A step-by-step approach to applying high-impact innovation principles in any organization
Innovation is an important force in creating and sustaining organizational growth. Effective innovation can mean the difference between leading with a particular product, process, or service?and simply following the pack. Innovation transforms mediocre companies into world leaders and ordinary organizations into stimulating environments for employees.
Applying Innovation combines the key ingredients from areas including innovation management, strategic planning, performance measurement, creativity, project portfolio management, performance appraisal, knowledge management, and teams to offer an easily applied recipe for enterprise growth. Authors David O'Sullivan and Lawrence Dooley map out the main concepts of the innovation process into a clear, understandable framework?the innovation funnel.
Unlike other texts for this course, Applying Innovation goes beyond methodologies and checklists to offer an invaluable step-by-step approach to actually applying high-impact innovation in any organization using a knowledge management systems, whether for a boutique firm or one comprised of thousands of individuals.
- Adopts a practical approach to overseeing innovation that focuses on useful tools and techniques rather than on theory and methodologies
- Offers student activities within the text for immediate application of key concepts, reinforcing retention and comprehension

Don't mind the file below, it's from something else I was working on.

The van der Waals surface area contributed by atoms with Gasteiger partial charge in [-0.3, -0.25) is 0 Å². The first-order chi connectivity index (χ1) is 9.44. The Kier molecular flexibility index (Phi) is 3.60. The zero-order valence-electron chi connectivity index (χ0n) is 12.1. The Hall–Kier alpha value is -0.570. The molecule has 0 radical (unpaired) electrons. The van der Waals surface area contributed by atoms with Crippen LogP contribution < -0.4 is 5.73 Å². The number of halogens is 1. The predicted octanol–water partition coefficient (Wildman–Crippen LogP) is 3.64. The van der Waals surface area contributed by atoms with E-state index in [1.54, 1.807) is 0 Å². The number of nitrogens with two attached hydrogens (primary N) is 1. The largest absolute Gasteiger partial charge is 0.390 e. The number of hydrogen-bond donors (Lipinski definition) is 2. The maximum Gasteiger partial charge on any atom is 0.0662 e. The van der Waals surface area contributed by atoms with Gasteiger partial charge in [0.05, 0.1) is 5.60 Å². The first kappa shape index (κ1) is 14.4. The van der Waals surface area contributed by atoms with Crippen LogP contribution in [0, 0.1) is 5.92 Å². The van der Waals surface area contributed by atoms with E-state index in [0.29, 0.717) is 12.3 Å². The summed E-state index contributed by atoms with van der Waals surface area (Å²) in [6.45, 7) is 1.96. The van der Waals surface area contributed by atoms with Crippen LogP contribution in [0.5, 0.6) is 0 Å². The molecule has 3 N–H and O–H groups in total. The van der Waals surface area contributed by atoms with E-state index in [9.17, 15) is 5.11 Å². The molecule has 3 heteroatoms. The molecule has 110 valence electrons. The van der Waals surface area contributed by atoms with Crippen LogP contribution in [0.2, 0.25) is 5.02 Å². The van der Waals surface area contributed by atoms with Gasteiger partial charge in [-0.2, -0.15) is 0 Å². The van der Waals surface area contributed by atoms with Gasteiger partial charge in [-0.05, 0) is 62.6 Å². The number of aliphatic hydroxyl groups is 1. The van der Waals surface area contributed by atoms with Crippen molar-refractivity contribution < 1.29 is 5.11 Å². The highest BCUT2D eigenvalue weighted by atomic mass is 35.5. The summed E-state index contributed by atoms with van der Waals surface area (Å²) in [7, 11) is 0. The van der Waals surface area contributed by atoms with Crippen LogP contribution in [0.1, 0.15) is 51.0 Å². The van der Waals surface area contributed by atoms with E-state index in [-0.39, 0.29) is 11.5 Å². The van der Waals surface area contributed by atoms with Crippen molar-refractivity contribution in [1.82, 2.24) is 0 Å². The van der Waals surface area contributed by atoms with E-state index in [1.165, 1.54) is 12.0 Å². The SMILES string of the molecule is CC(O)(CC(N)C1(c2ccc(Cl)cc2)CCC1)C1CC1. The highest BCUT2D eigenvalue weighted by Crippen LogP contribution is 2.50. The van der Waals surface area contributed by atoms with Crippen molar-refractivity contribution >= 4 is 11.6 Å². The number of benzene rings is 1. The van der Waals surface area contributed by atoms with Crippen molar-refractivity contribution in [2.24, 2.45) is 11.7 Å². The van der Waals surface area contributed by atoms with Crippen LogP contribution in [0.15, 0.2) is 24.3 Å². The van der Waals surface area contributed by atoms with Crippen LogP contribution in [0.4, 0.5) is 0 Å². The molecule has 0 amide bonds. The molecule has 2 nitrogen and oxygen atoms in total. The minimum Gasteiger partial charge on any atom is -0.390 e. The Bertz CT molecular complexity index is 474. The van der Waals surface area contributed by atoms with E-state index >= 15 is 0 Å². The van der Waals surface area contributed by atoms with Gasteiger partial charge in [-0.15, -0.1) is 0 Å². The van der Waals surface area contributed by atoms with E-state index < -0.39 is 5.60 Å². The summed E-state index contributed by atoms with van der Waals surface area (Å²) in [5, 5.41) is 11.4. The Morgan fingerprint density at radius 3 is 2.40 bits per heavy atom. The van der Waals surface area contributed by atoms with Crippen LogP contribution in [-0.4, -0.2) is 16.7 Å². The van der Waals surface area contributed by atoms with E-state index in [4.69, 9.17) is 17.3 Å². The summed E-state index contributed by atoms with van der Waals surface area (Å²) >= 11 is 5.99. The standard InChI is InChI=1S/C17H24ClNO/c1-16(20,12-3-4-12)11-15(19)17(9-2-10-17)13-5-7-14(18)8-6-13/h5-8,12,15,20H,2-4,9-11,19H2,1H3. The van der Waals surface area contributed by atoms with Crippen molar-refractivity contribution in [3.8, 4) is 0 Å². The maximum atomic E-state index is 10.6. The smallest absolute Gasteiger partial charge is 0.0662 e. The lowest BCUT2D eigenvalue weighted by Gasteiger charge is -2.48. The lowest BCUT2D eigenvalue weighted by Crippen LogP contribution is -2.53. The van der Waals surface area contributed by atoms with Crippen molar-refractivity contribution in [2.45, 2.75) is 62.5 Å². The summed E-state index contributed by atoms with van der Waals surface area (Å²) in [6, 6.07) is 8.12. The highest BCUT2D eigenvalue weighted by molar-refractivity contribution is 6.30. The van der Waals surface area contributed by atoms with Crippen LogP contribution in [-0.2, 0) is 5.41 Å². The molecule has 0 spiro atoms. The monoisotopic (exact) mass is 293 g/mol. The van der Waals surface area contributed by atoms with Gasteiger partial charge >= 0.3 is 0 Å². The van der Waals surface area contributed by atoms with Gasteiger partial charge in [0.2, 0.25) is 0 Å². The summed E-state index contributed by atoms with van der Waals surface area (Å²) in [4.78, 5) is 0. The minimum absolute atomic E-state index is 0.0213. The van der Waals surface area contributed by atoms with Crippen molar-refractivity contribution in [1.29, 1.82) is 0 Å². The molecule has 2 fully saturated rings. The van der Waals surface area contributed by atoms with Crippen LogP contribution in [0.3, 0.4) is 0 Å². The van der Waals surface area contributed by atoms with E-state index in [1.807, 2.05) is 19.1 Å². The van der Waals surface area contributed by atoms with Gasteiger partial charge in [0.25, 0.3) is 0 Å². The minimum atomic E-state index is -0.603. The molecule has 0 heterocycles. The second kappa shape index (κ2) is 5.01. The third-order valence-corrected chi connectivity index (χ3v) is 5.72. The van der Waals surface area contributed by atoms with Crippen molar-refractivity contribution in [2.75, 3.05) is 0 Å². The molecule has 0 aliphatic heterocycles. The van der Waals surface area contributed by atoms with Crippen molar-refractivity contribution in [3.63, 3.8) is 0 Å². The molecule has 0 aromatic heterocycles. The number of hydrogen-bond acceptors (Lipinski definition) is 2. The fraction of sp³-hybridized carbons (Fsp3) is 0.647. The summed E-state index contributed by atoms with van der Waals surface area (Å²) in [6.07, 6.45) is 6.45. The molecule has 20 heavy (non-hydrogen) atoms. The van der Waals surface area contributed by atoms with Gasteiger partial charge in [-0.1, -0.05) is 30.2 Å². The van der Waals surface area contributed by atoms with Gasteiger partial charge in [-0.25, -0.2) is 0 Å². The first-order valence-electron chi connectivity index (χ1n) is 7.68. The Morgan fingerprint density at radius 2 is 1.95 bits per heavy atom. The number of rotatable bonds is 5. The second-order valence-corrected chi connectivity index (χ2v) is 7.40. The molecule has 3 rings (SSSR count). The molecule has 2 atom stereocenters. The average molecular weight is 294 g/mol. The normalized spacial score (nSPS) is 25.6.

- Teaches students to build and apply effective innovation management systems for any organization successfully, regardless of the firm?s size or structure
Intended Audience:Applying Innovation is designed for undergraduate and graduate courses such as Innovation Management, Project Management, Strategic Planning, and Performance Management in fields of business, science, and engineering. This book appeals to instructors who want to reduce the ‘chalk and talk’ and increase the hands-on practicality of their courses in innovation management.
All organizations need to change in order to sustain current activities and develop growth. Some changes are positive and lead to increased growth in terms of efficiency, quality, or revenue; other changes are negative and risk stagnation and decline for the organization. The principal mechanism for change ...